Reflections in a Dog's Tooth
Serious bathroom emergency but I must have a book. With scissored legs and
bowels clenched, I grab whatever comes to hand. Lawrence Durrell’s first novel
The Black Book fairly glares its preface at me just at the moment of
relief: There is a humorous harmony in the explosive phonemes of the
Tibetan proverb Mos gus yod na Khyl so od tung meaning, "Where there
is veneration, even a dog’s tooth shines." (D. 5)
Known as the pathetic fallacy, it is best exemplified by Shakespeare’s
description of nature after the Macbeths have left Duncan in his bloody
bed. Says Lennox, “The night has been unruly. Where we lay
our chimneys were blown down and ... the obscure bird clamoured the live-long
night. Some say the earth was feverous and did shake.” Macbeth: “ 'Twas
a rough night.” (S. 929)
The proverb comes from the tale of the pilgrim who had promised his mother a relic from the great temple. Just as he was nearing his own encampment, he remembered. He had not given a thought to the promise. There, lying in the road was the rotted carcass of a dog. With no other unusual object to hand, he wiped it off, and put it in the pouch if his chuba.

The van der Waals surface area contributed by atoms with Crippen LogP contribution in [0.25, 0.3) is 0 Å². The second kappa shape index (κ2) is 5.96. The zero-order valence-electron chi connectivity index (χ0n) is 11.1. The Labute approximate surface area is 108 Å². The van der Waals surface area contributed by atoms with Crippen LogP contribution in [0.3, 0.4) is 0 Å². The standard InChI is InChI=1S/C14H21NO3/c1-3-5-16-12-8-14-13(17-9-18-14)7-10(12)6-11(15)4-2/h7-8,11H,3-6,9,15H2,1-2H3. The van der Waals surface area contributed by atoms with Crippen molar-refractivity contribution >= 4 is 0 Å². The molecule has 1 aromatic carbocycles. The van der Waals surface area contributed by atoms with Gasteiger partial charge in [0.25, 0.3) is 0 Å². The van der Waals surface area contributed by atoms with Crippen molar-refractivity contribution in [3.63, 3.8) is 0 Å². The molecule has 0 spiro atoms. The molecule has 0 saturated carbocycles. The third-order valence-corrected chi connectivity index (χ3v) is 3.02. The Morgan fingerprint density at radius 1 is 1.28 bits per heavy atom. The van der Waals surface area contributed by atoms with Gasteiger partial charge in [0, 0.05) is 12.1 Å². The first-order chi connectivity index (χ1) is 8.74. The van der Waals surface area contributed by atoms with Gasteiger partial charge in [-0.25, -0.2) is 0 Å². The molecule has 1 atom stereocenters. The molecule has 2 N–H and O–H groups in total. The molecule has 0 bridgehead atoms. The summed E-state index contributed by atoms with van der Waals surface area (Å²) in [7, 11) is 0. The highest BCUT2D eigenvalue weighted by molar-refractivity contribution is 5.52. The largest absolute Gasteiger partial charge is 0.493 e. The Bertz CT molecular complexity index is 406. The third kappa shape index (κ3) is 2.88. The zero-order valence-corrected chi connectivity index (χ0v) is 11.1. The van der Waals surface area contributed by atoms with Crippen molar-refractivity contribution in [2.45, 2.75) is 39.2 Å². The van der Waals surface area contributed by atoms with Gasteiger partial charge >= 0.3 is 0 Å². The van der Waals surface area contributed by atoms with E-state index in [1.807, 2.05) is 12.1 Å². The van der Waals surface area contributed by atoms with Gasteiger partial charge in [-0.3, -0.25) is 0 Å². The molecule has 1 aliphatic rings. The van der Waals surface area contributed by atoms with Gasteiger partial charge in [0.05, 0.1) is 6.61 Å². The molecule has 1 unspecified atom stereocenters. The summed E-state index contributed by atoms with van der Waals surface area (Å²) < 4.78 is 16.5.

He did not look her full in the face when he presented her with his gift, but she was so overjoyed with the 'relic' that she did not notice. She placed it high on her shrine and prayed before it, inspired with a devotion she had never had before. When at an advanced age this simple woman died, it is said that she attained the rainbow body as indicative of her great realization.